Trained at the Université du Québec à Montréal , a participant in the Interstices Research-Creation Group, and active as an artist-in-residence, he took time recently for an interview with GlacierHub.

Defrost [installation] (Source: Quevillon)
Defrost [installation] (Source: F. Quévillon)

GH: Your work includes both video and audio. How do you see these two as working together?

FQ: I’m interested by the materiality and energy of both images and sounds, as well as what is generated by their interactions. Every project establishes a different type of association between them. The visuals display a reality that has been captured and transformed by a technological means, which can sometimes lead to total abstraction. In a similar manner, audio can be field recordings, sound synthesis or live amplification and processing. I combine them to create environments that engage the viewer’s body in space.

 

GH: Your work is presented in spaces of a variety of sizes and configurations–some wider and open, some narrower, some with screens on one wall and some with screens on several walls. Do you work with the managers of galleries and museums to design these spaces? What influence does the particular nature of the space have on the experience?

FQ: Since most of my works are installations and often integrate the viewer as an active component, space is an element that fully participates to define the experience. Sometimes a work is made for a space, and other times it’s adapted to that space. On occasion, I have reconfigured a work to the point of transforming into something else. I try to plan as much as I can with the venues and event organizers. I find site-specific works to be the most stimulating, since  they engage with their context and situation in a particularly deep manner.

 

Magnitude [tactile installation] (Source: F. QUevillon)
Magnitude [tactile installation] (Source: F. Quévillon)
GH: Water is a very immediate substance, something that people experience directly many times each day. Your work consists of recordings. How does the use of recordings influence the experience of your art?

FQ: Some of my works include matter as part of the system. For example, Les attracteurs étranges is a smoke screen altered by computer controlled ventilators. The use of live or recorded sounds, images or data allows me to manipulate temporality and the media themselves, to establish different connections between them and to observe phenomena with different perspectives. I find this practice  to be a good way of examining our interface-mediated experiences. It allows us to explore the ways that technology transforms our perception, interpretation and relation to the world.

 

GH: Are there any experiences in your early life that left you with a strong impression of water, snow and ice? 

FQ: Maybe at a subconscious level, living in Québec exposed me to these elements on a regular basis. Water, and its different states, is metaphorically and symbolically rich. Growing up at a time when environmental awareness was being put forward had an influence on the work that I do today. My childhood memories include acid rain, melting ice caps, oil spills, toxic leaks, drought , the loss of the ozone layer and other disasters caused by human activity.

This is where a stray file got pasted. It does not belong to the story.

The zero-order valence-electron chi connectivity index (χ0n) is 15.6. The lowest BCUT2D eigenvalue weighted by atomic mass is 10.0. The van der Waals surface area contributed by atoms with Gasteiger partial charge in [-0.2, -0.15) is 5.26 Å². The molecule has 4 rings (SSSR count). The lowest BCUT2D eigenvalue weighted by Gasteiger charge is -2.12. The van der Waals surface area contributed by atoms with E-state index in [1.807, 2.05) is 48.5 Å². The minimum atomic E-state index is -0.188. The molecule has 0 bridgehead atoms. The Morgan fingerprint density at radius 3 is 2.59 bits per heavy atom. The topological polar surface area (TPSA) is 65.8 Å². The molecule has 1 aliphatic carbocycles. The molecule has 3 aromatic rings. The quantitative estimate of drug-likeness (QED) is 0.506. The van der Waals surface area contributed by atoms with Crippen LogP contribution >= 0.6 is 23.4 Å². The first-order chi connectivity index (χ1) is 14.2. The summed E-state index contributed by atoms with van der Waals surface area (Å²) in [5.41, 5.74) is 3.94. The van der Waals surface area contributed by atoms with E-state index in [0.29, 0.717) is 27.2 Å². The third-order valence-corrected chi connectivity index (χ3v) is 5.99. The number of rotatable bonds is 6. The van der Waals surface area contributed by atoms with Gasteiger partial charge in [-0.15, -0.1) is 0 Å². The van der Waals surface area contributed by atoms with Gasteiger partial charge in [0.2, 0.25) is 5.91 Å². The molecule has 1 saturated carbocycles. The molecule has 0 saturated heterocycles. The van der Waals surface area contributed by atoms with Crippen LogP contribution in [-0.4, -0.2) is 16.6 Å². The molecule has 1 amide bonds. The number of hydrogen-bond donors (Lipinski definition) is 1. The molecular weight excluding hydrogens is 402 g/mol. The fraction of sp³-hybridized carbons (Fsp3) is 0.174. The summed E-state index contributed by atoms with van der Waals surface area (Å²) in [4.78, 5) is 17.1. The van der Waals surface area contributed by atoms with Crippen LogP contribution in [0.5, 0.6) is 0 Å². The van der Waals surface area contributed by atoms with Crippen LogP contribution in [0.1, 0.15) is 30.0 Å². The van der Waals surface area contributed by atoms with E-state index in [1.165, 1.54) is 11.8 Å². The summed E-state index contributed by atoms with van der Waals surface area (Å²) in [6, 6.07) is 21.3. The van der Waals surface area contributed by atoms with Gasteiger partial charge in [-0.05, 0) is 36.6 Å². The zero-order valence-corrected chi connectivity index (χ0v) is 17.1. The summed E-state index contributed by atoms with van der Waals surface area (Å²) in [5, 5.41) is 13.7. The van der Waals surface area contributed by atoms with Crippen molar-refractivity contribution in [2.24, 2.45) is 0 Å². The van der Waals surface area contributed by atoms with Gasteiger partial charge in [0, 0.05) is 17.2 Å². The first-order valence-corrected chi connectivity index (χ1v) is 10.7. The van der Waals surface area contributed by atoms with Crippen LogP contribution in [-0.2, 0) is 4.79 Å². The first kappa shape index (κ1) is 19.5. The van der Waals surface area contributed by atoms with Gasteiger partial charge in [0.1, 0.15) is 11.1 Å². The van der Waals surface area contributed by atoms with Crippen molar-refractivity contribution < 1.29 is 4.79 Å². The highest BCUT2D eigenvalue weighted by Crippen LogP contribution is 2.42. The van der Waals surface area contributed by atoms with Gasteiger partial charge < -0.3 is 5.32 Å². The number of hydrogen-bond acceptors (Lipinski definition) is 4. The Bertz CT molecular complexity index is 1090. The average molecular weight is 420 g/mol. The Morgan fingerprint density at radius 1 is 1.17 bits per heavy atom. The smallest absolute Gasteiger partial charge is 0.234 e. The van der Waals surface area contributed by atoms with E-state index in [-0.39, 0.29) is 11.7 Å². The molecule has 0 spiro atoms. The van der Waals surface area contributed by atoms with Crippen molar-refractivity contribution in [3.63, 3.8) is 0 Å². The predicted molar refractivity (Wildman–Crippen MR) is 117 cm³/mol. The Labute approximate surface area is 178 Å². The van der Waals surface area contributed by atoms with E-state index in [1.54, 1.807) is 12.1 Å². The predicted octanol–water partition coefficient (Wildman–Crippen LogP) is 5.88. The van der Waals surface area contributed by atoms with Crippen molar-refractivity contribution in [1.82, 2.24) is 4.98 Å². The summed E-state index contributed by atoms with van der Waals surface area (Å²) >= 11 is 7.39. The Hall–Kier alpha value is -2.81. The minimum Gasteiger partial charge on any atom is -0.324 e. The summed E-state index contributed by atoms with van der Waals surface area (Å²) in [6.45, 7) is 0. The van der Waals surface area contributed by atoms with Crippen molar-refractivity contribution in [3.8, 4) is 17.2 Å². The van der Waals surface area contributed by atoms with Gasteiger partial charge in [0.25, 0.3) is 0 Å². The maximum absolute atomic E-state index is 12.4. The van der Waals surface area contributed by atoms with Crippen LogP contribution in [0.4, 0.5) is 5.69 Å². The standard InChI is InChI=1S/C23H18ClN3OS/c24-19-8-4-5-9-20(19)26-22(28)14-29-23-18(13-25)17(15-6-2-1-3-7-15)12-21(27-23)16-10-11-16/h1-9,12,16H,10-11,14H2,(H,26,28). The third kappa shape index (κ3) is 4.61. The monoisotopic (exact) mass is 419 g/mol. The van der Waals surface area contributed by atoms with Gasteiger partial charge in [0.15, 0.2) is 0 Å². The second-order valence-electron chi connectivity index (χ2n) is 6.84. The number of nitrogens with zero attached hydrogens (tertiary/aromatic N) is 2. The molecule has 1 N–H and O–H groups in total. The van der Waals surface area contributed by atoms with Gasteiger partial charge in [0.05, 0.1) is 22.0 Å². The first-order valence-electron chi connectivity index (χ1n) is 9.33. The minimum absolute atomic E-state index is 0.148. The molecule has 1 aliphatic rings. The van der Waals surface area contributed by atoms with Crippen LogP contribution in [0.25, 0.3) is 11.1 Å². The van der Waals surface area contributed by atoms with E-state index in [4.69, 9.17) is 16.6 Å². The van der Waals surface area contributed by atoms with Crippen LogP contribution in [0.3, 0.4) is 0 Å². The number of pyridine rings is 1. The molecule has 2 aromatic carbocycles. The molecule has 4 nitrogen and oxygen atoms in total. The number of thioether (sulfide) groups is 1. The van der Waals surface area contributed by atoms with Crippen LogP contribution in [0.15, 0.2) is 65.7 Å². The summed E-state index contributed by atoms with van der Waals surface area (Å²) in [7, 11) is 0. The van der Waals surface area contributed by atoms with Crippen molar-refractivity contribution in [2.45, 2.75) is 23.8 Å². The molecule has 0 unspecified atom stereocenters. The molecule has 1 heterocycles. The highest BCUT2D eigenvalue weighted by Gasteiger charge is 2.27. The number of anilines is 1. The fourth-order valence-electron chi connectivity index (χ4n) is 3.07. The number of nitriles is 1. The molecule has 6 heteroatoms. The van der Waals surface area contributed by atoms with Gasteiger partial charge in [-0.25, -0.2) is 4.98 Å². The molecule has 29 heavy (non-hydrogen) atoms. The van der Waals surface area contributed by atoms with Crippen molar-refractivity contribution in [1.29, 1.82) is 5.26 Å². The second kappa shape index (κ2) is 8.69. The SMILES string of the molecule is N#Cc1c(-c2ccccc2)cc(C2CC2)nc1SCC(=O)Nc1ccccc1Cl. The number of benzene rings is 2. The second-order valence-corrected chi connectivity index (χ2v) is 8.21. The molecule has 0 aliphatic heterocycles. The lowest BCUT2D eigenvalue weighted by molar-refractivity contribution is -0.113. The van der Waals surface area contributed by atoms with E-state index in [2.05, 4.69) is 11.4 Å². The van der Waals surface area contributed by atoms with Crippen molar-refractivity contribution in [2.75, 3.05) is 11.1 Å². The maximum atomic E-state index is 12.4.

Without being directly centered on climate change and these phenomena, Defrost evokes them while remaining open to other interpretations. The works that followed included computer vision systems so that the presence and movement of the audience influenced their unfolding. The public caused a block of ice to melt and then boil in États et intervalles, or to crack and reconfigure itself in Magnitudes. The audience had an impact but was unable to control these phenomena, or at least not precisely. Even though Waiting for Bárðarbunga, shown in this link , is focused on volcanic and geothermal activities, the anticipation of the subglacial stratovolcano’s eruption can symbolize different types of catastrophe that we apprehend, monitor and forecast while not knowing exactly how to intervene to prevent or stop them.

 

Magnitude [multimedia installation] (source: F. Quévillon)
Magnitude [multimedia installation] (source: F. Quévillon)
GH: Do you see your work as influenced by the history and culture of Québec? Does your work comment on the future of Québec, Canada and the world?

FQ: A location’s climate and geography are embedded in cultural identity and history, so I’m influenced by them but my work isn’t specific to my origins. For instance, in several of the installations I made in the early 2000s, Iceland’s geological activity and some of its environmental features were more present than those of Québec or Canada. It took a long time before I actually went to Iceland, in 2014 for an artist residency. Like the Idea of the North that is at the basis of both Francophone and Anglophone Canadian culture, or the myth of Thule in European culture, I try to convey both reality and imagination with my works, to probe the unknown and the uncertainty of our world’s future. Imaging systems, remote sensors, satellites, statistical models, data visualizations are some of the instruments that we use to understand imperceptible phenomena and to survey inaccessible and hostile environments. I comment on these technologies and on the changing nature of contemporary representations at the same time as I use them. In other words, the technologies that have impacted nature are not separable from the technologies that allow us to apprehend nature.